By Eddie Wrenn
PUBLISHED: 07:55 EST, 14 May 2012 | UPDATED: 08:02 EST, 14 May 2012
A new advertising agency has been branded ‘evil’ for trying to replace the ‘ring ring’ tones of Android smartphones with ten-second advertisements for established brands.
SellARing is trying to entice app developers with the promises of riches by asking them to add the ad network to their apps.
Most developers who offer free apps normally place banner advertisements within their app, gambling that users will either occasionally click on the revenue-earning ads, or upgrade to the full ‘no-ads’ version.
SellARing takes this a step further, by automatically installing a replacement dial-tone on your phone so that, when you make a call, you will be treated to an audio advert from brands which already include Fox, NBC, Vodafone and Walmart.
The Android community is up in arms over the fledgling business, partly because there is no ‘opt-out’ for users other than uninstalling the application, and that the ad network ‘hijacks’ your phone by running regardless of whether you bother to use the application or not.
Android users have already found themselves plagued by creepy ad networks, such as AirPush, which without warning will send advertisements to the Android notification bar.
In perhaps one of the crassest ad campaigns so far this year – full of app developers with dollar-signs in their eyes and fist-pumping with delight at their earnings – the company states that ‘those ads get implanted in their heads, not through their eyes, but through their ears.
‘SellARing stays installed and runs even if the app is not being used, so you are still earning, and carefully target apps don’t interfere with regular app usage or phone calls.’
App users will also receive a full-screen banner advert at the end of their phonecalls.
The company adds: SellAring’s out-app advertising model monetises your entire installed base, and not just your active users as traditional in-app ad networks do.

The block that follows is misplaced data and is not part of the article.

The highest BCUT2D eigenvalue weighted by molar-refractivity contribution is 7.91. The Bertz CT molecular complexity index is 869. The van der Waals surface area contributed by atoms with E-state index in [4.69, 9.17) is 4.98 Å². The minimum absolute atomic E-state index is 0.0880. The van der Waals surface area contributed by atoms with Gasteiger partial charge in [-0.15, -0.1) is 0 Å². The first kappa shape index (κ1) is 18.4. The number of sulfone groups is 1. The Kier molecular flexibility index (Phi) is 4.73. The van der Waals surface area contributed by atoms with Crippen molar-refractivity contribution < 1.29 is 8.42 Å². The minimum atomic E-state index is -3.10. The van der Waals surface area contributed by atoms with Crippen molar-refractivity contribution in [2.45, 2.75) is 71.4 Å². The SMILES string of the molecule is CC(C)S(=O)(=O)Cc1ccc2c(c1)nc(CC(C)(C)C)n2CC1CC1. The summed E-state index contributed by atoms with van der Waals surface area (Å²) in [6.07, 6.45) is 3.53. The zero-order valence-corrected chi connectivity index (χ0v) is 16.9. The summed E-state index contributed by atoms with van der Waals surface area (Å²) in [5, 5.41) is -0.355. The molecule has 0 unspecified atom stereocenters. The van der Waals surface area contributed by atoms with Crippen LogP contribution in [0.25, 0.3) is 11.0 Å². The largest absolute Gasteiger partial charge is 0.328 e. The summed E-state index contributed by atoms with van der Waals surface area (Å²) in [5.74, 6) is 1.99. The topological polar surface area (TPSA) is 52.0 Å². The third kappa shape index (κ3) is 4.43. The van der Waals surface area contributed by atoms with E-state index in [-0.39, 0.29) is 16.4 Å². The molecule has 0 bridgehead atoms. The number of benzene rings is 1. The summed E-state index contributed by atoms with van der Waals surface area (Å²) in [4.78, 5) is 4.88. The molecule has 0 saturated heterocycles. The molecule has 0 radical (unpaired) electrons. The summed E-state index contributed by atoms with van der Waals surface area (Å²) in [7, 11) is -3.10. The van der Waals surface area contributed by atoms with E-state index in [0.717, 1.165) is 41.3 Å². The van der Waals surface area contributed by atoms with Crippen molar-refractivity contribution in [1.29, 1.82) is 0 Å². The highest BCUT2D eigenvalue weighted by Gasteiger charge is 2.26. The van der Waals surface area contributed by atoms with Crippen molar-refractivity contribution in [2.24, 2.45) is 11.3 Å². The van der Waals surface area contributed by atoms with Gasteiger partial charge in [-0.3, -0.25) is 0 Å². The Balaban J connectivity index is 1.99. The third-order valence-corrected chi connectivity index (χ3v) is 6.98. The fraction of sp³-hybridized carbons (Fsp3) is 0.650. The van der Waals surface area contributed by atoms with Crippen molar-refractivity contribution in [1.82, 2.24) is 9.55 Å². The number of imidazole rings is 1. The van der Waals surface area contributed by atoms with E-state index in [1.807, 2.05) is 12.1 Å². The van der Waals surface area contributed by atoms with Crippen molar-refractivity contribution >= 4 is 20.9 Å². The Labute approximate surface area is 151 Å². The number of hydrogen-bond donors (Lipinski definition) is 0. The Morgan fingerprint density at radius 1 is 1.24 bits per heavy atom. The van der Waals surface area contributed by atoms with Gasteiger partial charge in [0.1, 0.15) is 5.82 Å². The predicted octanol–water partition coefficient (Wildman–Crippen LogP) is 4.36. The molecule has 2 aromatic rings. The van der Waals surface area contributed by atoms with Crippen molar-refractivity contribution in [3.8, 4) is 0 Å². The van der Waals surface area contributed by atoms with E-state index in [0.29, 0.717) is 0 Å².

‘In other words, your app doesn’t have to be running in order for sellAring to play an audio ad before a call, or display our Click to Action Menu.
‘This means you earn significantly higher revenues, up to five times more than what you earn with traditional in-app networks.’
Writer Raveesh Bhalla, writing for Phandroid in an article entitled: ‘Developers, please, don’t ever use SellARing to monetiae your app’, said: ‘Developers, I’m going to take it to a whole new degree with selling if I find it in your app: not only am I going to uninstall it immediately, I’ll ensure to leave a scathing review on Google Play with a one star.
‘Then I’ll tell anyone and everyone I know that your app is a disaster. And finally, I’ll name and shame you on Phandroid itself if I feel like it.
‘Believe me, I know how difficult it is to make money. My own app isn’t doing well for various reasons, but that doesn’t mean I’m ever going to sell out my users in such a horrible way. It’s not going to get you anywhere. Make as good an app, with as enjoyable a UX as possible, and we’ll help you out if we can by reviewing your work.’
PhoneDog, in a posting called: ‘Developers, ads do not belong outside your app’, said: No. Just no. This needed to end as a mere (and very poor) idea, before it ever began. This is invasive, sleazy and downright wrong. I am all for developers making money. The more they make, the better apps we all get.
‘But ads should never extend beyond the app. They should never appear in my notification shade, nor should an audio ad be played in my ear when I’m calling my mother. Not once per day. Not twice per day. Not at all. Never.
‘The very second I hear an ad play instead on a ring or a ringback tone, I will uninstall the application and will probably never install or purchase another app by the developer again. Excessive? Maybe. But so are intrusive applications that serve ads in places they should never be.’
Liam Spradlin, writing for Android Police in a post headlined ‘Pure Evil’, said: ‘As irritating, intrusive, and outrageous as this concept sounds, I can’t help but wonder just how many developers will actually integrate it.
‘If Airpush (or T-Mobile’s ad-pushing antic) serves as any indication of users’ feelings toward intrusive advertising, it seems that a network like SellARing, despite their sensational promises of wealth for developers (and their impressive arsenal of stock photography), would be poisonous to any apps associated with it.’